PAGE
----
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With the unspoken aid of Mrs. Sparsit, a former aristocrat who has fallen on hard times and now works for Bounderby, he sets about trying to corrupt Louisa. The Hands, exhorted by a crooked union spokesman named Slackbridge, try to form a union. Only Stephen refuses to join because he feels that a union strike would only increase tensions between employers and employees.
He is cast out by the other Hands and fired by Bounderby when he refuses to spy on them. Tom accompanies her and tells Stephen that if he waits outside the bank for several consecutive nights, help will come to him. Stephen does so, but no help arrives. Eventually he packs up and leaves Coketown, hoping to find agricultural work in the country.
Not long after that, the bank is robbed, and the lone suspect is Stephen, the vanished Hand who was seen loitering outside the bank for several nights just before disappearing from the city. Sparsit witnesses Harthouse declaring his love for Louisa, and Louisa agrees to meet him in Coketown later that night. She collapses to the floor, and Gradgrind, struck dumb with self-reproach, begins to realize the imperfections in his philosophy of rational self-interest.
Sissy, who loves Louisa deeply, visits Harthouse and convinces him to leave Coketown forever. Bounderby, furious that his wife has left him, redoubles his efforts to capture Stephen.
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When Stephen tries to return to clear his good name, he falls into a mining pit called Old Hell Shaft. Rachael and Louisa discover him, but he dies soon after an emotional farewell to Rachael. Gradgrind and Louisa realize that Tom is really responsible for robbing the bank, and they arrange to sneak him out of England with the help of the circus performers with whom Sissy spent her early childhood. Sparsit, anxious to help Bounderby find the robbers, drags Mrs. Pegler—a known associate of Stephen Blackpool—in to see Bounderby, thinking Mrs.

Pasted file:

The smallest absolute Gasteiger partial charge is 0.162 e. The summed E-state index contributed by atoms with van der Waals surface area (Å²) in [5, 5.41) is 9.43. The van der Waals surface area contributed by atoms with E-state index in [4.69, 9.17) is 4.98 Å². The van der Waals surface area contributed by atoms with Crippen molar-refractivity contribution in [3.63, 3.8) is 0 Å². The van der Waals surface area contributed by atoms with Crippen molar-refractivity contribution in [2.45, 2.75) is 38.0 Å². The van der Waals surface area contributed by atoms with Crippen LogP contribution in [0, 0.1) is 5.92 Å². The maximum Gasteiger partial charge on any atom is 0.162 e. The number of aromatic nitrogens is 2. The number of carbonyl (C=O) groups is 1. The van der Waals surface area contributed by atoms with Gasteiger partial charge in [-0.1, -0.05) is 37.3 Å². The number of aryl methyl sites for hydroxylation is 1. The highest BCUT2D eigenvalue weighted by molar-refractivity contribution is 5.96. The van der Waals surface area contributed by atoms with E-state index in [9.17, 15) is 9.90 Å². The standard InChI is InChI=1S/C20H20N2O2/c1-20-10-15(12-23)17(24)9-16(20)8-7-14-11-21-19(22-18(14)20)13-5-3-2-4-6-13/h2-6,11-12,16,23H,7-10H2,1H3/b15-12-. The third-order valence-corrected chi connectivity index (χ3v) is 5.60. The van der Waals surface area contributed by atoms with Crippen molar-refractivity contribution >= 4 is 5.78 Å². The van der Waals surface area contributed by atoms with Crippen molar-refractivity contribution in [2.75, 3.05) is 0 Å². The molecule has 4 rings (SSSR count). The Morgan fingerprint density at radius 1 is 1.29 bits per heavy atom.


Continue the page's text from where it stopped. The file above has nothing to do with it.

Pegler is a potential witness. Bounderby recoils, and it is revealed that Mrs. Pegler is really his loving mother, whom he has forbidden to visit him: Bounderby is not a self-made man after all. Angrily, Bounderby fires Mrs. To this day, to the average Englishman, the French Revolution means no more than a pyramid of severed heads. It is a strange thing that Dickens, much more in sympathy with the ideas of the Revolution than most Englishmen of his time, should have played a part in creating this impression.
Perhaps society is past praying for, but there is always hope for the individual human being, if you can catch him young enough. No one, at any rate no English writer, has written better about childhood than Dickens. I must have been about nine years old when I first read David Copperfield. The mental atmosphere of the opening chapters was so immediately intelligible to me that I vaguely imagined they had been written by a child.